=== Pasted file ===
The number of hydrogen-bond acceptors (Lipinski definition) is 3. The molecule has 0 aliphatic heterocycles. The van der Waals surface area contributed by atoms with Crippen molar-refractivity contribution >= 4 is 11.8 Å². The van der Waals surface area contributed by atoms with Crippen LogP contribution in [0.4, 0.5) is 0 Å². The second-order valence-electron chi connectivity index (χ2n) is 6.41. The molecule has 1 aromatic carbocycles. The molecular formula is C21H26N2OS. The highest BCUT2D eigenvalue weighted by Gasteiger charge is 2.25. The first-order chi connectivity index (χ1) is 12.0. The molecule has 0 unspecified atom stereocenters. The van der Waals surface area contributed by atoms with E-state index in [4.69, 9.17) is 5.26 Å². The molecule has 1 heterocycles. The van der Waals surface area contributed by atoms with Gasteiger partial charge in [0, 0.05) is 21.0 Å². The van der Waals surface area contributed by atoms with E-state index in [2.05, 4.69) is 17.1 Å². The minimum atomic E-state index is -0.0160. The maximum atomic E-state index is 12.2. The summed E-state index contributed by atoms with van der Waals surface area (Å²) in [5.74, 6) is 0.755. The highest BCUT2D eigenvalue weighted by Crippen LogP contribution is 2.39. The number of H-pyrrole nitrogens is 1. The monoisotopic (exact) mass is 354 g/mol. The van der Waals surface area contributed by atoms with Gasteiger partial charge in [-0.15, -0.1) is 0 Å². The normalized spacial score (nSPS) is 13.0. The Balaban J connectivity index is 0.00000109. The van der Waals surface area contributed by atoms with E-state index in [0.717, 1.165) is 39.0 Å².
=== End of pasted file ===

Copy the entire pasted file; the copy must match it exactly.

The number of hydrogen-bond acceptors (Lipinski definition) is 3. The molecule has 0 aliphatic heterocycles. The van der Waals surface area contributed by atoms with Crippen molar-refractivity contribution >= 4 is 11.8 Å². The van der Waals surface area contributed by atoms with Crippen LogP contribution in [0.4, 0.5) is 0 Å². The second-order valence-electron chi connectivity index (χ2n) is 6.41. The molecule has 1 aromatic carbocycles. The molecular formula is C21H26N2OS. The highest BCUT2D eigenvalue weighted by Gasteiger charge is 2.25. The first-order chi connectivity index (χ1) is 12.0. The molecule has 0 unspecified atom stereocenters. The van der Waals surface area contributed by atoms with E-state index in [4.69, 9.17) is 5.26 Å². The molecule has 1 heterocycles. The van der Waals surface area contributed by atoms with Gasteiger partial charge in [0, 0.05) is 21.0 Å². The van der Waals surface area contributed by atoms with E-state index in [2.05, 4.69) is 17.1 Å². The minimum atomic E-state index is -0.0160. The maximum atomic E-state index is 12.2. The summed E-state index contributed by atoms with van der Waals surface area (Å²) in [5.74, 6) is 0.755. The highest BCUT2D eigenvalue weighted by Crippen LogP contribution is 2.39. The number of H-pyrrole nitrogens is 1. The monoisotopic (exact) mass is 354 g/mol. The van der Waals surface area contributed by atoms with Gasteiger partial charge in [-0.15, -0.1) is 0 Å². The normalized spacial score (nSPS) is 13.0. The Balaban J connectivity index is 0.00000109. The van der Waals surface area contributed by atoms with E-state index in [0.717, 1.165) is 39.0 Å².